Avaya ENGAGE Latin America’s Theme: Shifting to the Intelligent Contact Center
by Ken Dulaney
My attendance at the recent Latin America Avaya ENGAGE conference held in Mexico City gave me a chance to revisit the company’s strategy and execution against that strategy to date. Attendance was solid with over 3,000 CEOs, CIOs, and partner companies attending—primarily from Mexico, but also from almost every country in the region.
Key among the announcements was the rebranding of many of Avaya’s products under Avaya Intelligent Xperiences, also known as Avaya IX. To this end, Avaya wants to focus on its strength in multiple deployment methods, integration, and services. This was welcome news because it both gives customers a vision of product cohesion as well as a growth path, no matter where they enter the Avaya solution sphere.
Cisco is also pursuing a similar brand consolidation, although not as extensive. I also saw this as a positive signal that the industry is finally moving away from the antiquated UC and UCC terms that have hampered customers building integrated solutions for the digital business age and is instead moving toward putting people at the center of collaboration and communications. Avaya also showed significant presence in the LATAM area.
Call Centers Deepen Technical Improvements But Lag In Process Improvements
Most readers would readily admit that one of the most pervasive annoyances of every day life are the myriad of robocalls that attack all of our phones. The FCC recently said they were making moves to reduce these calls, but remediation is a complex process due to the international origin of many of theses calls. Close behind on the annoyance scale are experiences we all have when contacting a call center. Whether it’s a call to your Internet/TV supplier or your bank, we all experience frustration with the process. It may be that we get asked the same information repetitively; or we get funneled into an endless IVR loop; or our call gets dropped with no call back; or the question we have requires more capability than the base agent has and they are told not to pass us on to a higher level.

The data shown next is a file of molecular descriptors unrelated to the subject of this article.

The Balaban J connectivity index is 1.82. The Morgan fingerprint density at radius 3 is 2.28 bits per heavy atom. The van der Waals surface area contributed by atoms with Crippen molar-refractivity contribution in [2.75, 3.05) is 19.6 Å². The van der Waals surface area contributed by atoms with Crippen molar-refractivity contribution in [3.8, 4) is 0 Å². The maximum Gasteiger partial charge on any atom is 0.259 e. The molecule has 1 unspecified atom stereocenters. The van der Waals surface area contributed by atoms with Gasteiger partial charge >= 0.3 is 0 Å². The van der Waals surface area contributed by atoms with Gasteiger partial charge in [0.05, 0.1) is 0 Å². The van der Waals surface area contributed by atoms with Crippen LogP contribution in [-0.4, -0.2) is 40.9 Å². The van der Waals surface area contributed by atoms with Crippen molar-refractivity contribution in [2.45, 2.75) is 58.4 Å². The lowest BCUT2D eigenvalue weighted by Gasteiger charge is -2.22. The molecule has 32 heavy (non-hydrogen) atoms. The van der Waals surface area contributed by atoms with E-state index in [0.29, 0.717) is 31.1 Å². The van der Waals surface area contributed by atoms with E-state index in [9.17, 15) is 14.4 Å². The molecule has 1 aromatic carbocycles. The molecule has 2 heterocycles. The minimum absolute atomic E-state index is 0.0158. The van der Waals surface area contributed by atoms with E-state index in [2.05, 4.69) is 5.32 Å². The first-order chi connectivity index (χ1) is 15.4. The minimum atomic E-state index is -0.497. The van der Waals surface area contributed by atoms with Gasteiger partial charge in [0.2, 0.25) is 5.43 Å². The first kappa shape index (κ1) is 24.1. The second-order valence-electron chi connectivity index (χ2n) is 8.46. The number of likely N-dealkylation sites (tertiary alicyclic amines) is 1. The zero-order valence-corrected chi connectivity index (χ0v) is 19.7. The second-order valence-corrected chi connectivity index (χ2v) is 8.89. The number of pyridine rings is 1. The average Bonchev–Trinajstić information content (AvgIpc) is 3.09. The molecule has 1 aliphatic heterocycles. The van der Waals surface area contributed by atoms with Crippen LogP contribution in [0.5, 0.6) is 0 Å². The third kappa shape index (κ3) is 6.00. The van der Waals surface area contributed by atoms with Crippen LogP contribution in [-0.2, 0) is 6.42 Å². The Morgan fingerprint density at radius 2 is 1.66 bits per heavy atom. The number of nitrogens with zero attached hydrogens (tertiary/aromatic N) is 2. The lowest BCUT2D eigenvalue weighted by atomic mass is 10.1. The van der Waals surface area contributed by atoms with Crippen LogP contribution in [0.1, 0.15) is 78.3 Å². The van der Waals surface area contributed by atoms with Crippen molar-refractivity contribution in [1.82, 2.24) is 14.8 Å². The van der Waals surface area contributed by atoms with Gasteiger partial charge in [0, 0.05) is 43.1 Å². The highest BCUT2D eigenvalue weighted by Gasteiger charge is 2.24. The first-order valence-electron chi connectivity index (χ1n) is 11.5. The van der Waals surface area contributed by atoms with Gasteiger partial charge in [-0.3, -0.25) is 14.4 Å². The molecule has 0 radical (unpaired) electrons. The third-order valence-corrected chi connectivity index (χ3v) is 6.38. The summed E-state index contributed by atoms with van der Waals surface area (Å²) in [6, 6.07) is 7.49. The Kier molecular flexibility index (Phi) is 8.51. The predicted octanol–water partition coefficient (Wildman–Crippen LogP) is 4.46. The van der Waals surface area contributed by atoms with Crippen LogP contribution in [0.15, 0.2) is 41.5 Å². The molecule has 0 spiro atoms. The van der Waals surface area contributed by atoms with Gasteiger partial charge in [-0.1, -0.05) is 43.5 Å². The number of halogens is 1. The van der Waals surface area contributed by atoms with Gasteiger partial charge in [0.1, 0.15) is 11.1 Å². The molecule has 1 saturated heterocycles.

Customers resort to pressing “0” repeatedly or shouting “agent” or “representative” until the system recognizes they had better direct the customer to a person. More often, by the time a customer gets to an agent they are angry, and the call may be setup to fail from the outset.
Avaya showed some interesting statistics that reinforce my observations from a few other angles. It stated 40% want human assistance to return a product, 45% want human assistance to file a complaint, and 56% of consumers require access to a specialist rather than a general customer services rep.
The basic problem lies in the vision by many organizations that call centers are cost centers. Shunting clients to the lowest cost option is often the goal.
Building the New Contact Center
If we look at a caller as the next opportunity to make another sale or even just a reference we should see a refocus on improving process for the customer. The stage was set for such improvements in a speech by Bruce Dickinson of the band Iron Maiden. A strange speaker you might suspect until you realize that Bruce not only played in the band but has also succeeded as an airline pilot and business entrepreneur.
Bruce’s message was that the term customer does not always mean a loyal consumer of a business’ products. Rather, he said that business must turn customers into fans, loyal as a result of the commitment to a strong relationship. The implied message was clear: we must move from a focus on ‘cost center’ to ‘opportunity center’ psychology to enable the future of contact center.
Industry Focus and The Intelligent Contact Center
To achieve this, Avaya has the opportunity to bring forth its experience in this area. One of the ideas I suggest is that it develop templates by industry. These templates would be given to customers as starter kits for building or revising call center process diagrams.
Avaya is also investing heavily in AI and the shift to the intelligent contact center (ICC). Intelligent contact centers leverage knowledge about the customer so that the process can be amended and problems can be recognized sooner and solved faster. As Betsy Burton has stated, we must bring in personalization and outside-in thinking. Today, call centers largely suffer from inside-out thinking but our recent Globe on the intelligent contact center discusses a future that is more about the customer.
It’s time to change the premise under which contact centers are designed. Customers (they are not yet fans) are frustrated by the process they must follow to get support. It is surprising that so many businesses have let this problem fester. Avaya has the knowledge to help its clients improve this as it and other major contact center providers have added AI to their existing processes. It now has an opportunity to package this knowledge and aggressively market the transition to intelligent contact centers.